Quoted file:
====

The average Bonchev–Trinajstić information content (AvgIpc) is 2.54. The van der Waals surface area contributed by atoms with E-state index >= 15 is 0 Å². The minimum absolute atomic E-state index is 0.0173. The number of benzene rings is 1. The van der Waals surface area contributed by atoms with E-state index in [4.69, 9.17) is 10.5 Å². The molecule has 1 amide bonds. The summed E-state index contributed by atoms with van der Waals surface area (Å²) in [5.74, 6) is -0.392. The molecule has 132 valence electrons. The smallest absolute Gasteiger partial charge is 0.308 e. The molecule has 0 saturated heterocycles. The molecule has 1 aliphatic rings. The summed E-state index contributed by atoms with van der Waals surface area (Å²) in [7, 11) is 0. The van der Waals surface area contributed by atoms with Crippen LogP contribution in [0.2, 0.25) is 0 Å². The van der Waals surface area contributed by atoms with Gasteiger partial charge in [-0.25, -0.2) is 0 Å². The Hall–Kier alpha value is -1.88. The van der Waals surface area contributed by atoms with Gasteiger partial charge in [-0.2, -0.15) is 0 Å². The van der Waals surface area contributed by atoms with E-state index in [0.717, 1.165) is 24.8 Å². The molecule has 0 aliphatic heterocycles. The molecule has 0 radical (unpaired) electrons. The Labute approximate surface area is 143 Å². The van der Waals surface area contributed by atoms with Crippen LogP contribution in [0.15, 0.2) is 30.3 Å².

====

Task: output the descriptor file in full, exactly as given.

The average Bonchev–Trinajstić information content (AvgIpc) is 2.54. The van der Waals surface area contributed by atoms with E-state index >= 15 is 0 Å². The minimum absolute atomic E-state index is 0.0173. The number of benzene rings is 1. The van der Waals surface area contributed by atoms with E-state index in [4.69, 9.17) is 10.5 Å². The molecule has 1 amide bonds. The summed E-state index contributed by atoms with van der Waals surface area (Å²) in [5.74, 6) is -0.392. The molecule has 132 valence electrons. The smallest absolute Gasteiger partial charge is 0.308 e. The molecule has 0 saturated heterocycles. The molecule has 1 aliphatic rings. The summed E-state index contributed by atoms with van der Waals surface area (Å²) in [7, 11) is 0. The van der Waals surface area contributed by atoms with Crippen LogP contribution in [0.2, 0.25) is 0 Å². The van der Waals surface area contributed by atoms with Gasteiger partial charge in [-0.25, -0.2) is 0 Å². The Hall–Kier alpha value is -1.88. The van der Waals surface area contributed by atoms with Gasteiger partial charge in [-0.2, -0.15) is 0 Å². The van der Waals surface area contributed by atoms with E-state index in [0.717, 1.165) is 24.8 Å². The molecule has 0 aliphatic heterocycles. The molecule has 0 radical (unpaired) electrons. The Labute approximate surface area is 143 Å². The van der Waals surface area contributed by atoms with Crippen LogP contribution in [0.15, 0.2) is 30.3 Å².